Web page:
Characteristics Of A Hero In Homer's The Iliad

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In cultural literature, there are usually two types of literature. An author generally chooses to compose either an epic, or a tragic. What is the difference between the two? An epic is usually a long narrative poem that recounts the deeds of a hero. Typically, this poem is exaggerated and/or elevated and the deed the specific hero performs are described as to be legendary. Furthermore, the epic, on most occasions, originates as an oral tradition. An example of this would be Achilles in Homer’s, “ The Iliad”. Contrastingly, a tragic is a drama in which the protagonist faces obstacles that are of a superior force and/or circumstance. The protagonist succumb to these forces and circumstances, which then tends to incite the themes of terror, …show more content…
The set of characteristics of what makes a hero a tragic or epic hero must be defined. Both tragics and epics have several characteristics. There are around half a dozen main characteristics that define an epic. First, the hero is outstanding. This means that the hero of the epic is essential to the plot, and more importantly, historically or legendarily significant. Second, the setting is large. Potentially, the setting could cover several nations. The third characteristic of an epic is that the actions in the plot are made of deeds of great valour or requiring superhuman courage. The fourth characteristic, and in some people’s eyes, the most important characteristic, is that the epic itself involves supernatural forces—gods, angels, demons—insert themselves in the action. This means that the gods, angels, or demons, take individual actions in the plot and have an effect on the storyline. The remaining characteristics of an epic consists of: an objective narrative, it being written in a special style (verse not …show more content…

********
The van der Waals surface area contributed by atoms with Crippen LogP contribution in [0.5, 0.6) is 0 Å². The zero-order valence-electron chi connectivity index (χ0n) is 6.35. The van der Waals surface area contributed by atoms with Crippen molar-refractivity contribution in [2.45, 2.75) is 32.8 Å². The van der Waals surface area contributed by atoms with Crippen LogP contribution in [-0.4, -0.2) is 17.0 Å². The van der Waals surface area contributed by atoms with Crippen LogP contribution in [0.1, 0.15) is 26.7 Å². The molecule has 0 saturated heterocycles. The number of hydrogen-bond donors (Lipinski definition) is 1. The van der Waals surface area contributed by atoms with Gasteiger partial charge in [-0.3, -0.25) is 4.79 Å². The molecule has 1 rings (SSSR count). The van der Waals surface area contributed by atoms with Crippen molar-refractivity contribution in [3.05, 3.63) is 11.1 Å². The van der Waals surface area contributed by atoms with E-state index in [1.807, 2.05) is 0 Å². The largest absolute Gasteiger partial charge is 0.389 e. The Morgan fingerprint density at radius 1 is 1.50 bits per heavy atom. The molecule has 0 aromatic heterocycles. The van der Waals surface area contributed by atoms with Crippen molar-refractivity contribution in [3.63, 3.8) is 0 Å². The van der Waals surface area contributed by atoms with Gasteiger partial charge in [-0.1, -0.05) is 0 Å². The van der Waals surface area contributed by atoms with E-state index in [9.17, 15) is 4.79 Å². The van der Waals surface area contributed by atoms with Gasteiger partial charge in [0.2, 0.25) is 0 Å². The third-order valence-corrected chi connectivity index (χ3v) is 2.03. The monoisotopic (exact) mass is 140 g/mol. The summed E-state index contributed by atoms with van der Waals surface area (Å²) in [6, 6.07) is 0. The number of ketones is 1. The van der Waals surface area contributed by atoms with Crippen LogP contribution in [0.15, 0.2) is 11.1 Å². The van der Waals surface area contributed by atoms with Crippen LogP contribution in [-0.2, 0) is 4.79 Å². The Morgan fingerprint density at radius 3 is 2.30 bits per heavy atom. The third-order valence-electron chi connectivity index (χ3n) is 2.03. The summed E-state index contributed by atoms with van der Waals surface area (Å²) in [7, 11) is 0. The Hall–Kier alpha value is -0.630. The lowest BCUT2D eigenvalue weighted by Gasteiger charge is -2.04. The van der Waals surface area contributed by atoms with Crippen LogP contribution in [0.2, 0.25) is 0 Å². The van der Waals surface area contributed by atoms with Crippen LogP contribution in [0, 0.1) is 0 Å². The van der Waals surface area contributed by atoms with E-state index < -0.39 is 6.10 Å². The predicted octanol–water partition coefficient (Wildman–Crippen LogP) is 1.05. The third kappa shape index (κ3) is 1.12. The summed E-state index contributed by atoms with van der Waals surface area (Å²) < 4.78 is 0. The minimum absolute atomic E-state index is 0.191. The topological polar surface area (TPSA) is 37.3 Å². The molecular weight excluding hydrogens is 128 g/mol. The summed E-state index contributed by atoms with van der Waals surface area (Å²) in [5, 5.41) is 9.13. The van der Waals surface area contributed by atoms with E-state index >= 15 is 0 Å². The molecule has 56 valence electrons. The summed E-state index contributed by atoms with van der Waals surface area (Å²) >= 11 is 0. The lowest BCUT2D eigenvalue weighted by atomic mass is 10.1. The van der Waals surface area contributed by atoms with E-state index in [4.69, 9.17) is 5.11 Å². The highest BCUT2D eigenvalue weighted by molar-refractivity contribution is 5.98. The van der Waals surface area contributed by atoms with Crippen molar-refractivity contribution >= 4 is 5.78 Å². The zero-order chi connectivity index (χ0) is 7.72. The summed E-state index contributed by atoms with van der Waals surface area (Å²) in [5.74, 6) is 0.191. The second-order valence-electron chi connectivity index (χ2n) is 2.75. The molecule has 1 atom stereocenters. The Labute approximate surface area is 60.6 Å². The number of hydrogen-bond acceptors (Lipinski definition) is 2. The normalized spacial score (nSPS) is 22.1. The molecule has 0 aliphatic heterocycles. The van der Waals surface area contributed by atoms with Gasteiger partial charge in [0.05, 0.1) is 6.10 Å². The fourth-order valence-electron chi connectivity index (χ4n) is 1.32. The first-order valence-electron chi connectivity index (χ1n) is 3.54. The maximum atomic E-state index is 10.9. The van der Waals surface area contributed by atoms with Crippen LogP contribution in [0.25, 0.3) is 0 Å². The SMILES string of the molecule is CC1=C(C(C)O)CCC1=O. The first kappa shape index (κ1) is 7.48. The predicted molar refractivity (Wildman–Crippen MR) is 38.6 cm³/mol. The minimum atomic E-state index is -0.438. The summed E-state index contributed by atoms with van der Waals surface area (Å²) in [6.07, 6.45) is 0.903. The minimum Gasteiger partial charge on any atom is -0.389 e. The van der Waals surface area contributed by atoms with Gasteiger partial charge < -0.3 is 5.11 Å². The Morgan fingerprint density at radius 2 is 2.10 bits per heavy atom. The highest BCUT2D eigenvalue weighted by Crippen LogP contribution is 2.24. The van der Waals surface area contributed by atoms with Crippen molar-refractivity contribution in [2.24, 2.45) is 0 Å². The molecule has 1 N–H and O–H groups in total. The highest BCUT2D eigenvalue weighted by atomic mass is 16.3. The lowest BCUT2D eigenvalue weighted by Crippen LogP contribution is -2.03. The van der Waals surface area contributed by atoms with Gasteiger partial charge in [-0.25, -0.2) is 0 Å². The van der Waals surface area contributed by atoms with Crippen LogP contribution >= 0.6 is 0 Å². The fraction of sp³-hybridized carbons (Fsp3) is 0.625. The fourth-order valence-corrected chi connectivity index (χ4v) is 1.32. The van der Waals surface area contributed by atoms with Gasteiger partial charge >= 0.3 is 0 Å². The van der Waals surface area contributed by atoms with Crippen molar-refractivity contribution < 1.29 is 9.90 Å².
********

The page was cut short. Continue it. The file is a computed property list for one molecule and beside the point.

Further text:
He has greatness about him. In a tragedy, the hero usually have elements that include: of noble birth, hamartia (tragic flaw/sin that leads to the hero’s downfall), hubris (overarching pride), peripeteia (reversal of fortune). The hero himself is of no ordinary quality, but one of outstanding excellence. However, although he is great, he isn’t perfect. The hero usually has some sort of weakness that plays a part in his downfall. Furthermore, because he is doomed by fate, the tragic hero will face a tragic downfall. According to Aristotle, the tragic hero’s fall is generated by "some error of judgment". Thus, with all his great qualities the tragic hero is usually stained with some fault of character such as inordinate ambition, quickness to anger, a tendency to jealousy, or overwhelming pride. These flaws (hamartia) in his character leads to his downfall. Accident, villainy, or fate may contribute to the downfall. The blend of the hero's heroism and his responsibility for his own downfall is what makes his downfall tragic rather than purely pathetic. Nevertheless, the hero's misfortune isn’t deserved as usually, the punishment doesn’t fit the

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